I just sat and stared at her and wanted to cry, this time from joy. Thirty minutes earlier I had been in tears because she was writing her “c” backward and blanked on identifying “s”, but here she was now defining symbiotic for me. And when she couldn’t figure out I wanted her to combine the sounds of letters together to create words? I was like “Oh my gosh. She probably has a learning disability.”
Mind you, this was the first week we were really focusing on blending sounds so why my mind went to her having a learning disability, I have no idea, other than I knew I’d have to research how to teach her differently if she did have a learning delay. I wanted to nip it in the bud early so she doesn’t struggle later.
I should have realized she is learning a lot more than I thought by how she speaks about activities or crafts, such as when she was making slime and was explaining to me, “You mix it until, well, you know, you get the right consistency.”
She couldn’t explain what consistency was with an official definition, but she knew that her slime had to be either thicker or thinner and knew that was somehow related to the word consistency.
My son was similar at her age. Reading letters wasn’t really his thing but his comprehension and verbal skills were way beyond his age. It’s the same now, which is why at 14 I have him reading books he probably wouldn’t be reading until 10th grade, at least at the public schools in our area.
Right now we are reading Lord of the Flies, which I think I read in 10th grade, but maybe 9th. I can’t remember.
In the first part of our school year we read Silas Marner by George Elliott, which isn’t really a book I hear about a lot of 14-year old boys reading.
We will read To Kill A Mockingbird in the last half of our school year.
In addition to reading and comprehension, I will be starting a new math program through The Good and the Beautiful with my daughter once it arrives in the mail. The program incoporates storytelling in teaching math and since Little Miss loves storytelling (making them up, reading and watching them) I think she will love this curriculum. I bought it on sale last week because they are going to be phasing it out for a new curriculum sometime this year.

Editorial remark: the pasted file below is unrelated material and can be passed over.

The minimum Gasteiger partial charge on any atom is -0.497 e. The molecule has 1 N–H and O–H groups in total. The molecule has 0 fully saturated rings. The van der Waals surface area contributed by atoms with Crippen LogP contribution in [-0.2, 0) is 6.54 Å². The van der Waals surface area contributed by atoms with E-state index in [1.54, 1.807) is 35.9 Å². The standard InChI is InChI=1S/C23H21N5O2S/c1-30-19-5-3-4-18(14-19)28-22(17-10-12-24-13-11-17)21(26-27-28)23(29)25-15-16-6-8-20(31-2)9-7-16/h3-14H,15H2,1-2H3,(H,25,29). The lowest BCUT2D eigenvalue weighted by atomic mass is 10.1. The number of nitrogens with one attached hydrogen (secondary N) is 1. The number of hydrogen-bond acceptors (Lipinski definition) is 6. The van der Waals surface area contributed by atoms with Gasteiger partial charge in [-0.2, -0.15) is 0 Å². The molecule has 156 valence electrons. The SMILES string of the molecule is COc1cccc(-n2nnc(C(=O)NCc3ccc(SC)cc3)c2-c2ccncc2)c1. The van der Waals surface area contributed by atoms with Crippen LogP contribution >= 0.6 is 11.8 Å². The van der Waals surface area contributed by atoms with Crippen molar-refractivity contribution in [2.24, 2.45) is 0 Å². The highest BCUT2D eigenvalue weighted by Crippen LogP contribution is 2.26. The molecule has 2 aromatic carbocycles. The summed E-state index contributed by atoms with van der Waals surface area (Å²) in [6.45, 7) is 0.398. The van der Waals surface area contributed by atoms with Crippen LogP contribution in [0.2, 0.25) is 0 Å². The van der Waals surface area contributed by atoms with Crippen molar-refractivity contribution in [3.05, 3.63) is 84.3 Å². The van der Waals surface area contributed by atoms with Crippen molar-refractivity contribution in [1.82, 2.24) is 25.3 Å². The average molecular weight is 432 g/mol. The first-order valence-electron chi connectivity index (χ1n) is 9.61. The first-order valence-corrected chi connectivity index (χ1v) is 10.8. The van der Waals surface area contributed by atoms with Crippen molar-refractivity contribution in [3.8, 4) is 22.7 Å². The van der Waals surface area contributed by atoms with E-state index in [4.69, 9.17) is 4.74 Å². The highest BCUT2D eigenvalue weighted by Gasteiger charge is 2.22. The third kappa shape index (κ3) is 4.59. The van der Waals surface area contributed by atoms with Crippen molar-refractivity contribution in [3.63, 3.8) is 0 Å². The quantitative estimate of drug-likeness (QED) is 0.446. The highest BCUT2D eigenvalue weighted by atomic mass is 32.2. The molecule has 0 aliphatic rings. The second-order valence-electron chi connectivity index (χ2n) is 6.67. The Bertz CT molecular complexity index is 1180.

We have also started a science program that I can use for both of the children. It offers an extension for my son to answer questions from for additional information from each lesson. It is also through The Good and the Beautiful.
For my son’s history, we continue to use Notgrass’s From Adam to Us and I continue to supplement with various videos, books, web sites, or activities. We also use resources they provide through their history site.
Two weeks ago I started adding open-book quizes to his History lessons by developing the questions and answers myself. I allow him to use his books to find the answers as I feel it will help to solidify the information for him. It means I have to sit and read every section I assign him and take about 30 to 45 minutes to develop the quiz, but I like the idea of getting even more out of the reading than he can simply by reading the section.
I am trying to add more to his schedule, but I am also trying to not stress if he either misses an assignment or we both forget to complete one. I have learned that homeschooling is a journey in education and the more relaxed we are about it, the better the kids and even I learn, because through homeschooling I am also learning more about the subjects they are studying.
I either forgot a lot of what I was taught in middle and high school or my school did a horrible job at teaching history especially.
I would like to add a government course to my son’s classes in the spring, but we will see if that happens or if we push that off until the fall. With all that is going on in the world I think it would be a good idea for him to know how our government is supposed to work instead of how it is working right now, which isn’t great.
I’m finding one of the benefits of homeschooling is being able to take the time to show my children what actual adults should act like and that bullying, while glorified now by Hollywood and all of the media, is not what we should be doing. In some ways I am sheltering them from this by keeping them in a home education environment versus a public one but in other ways I am exposing them to the cruelty of the world in a slower, less overwhelming and panic inducing fashion.
There are a lot more the kids are learning this year that I haven’t mentioned in this post, but I plan write about that in some separate posts in the next month or so.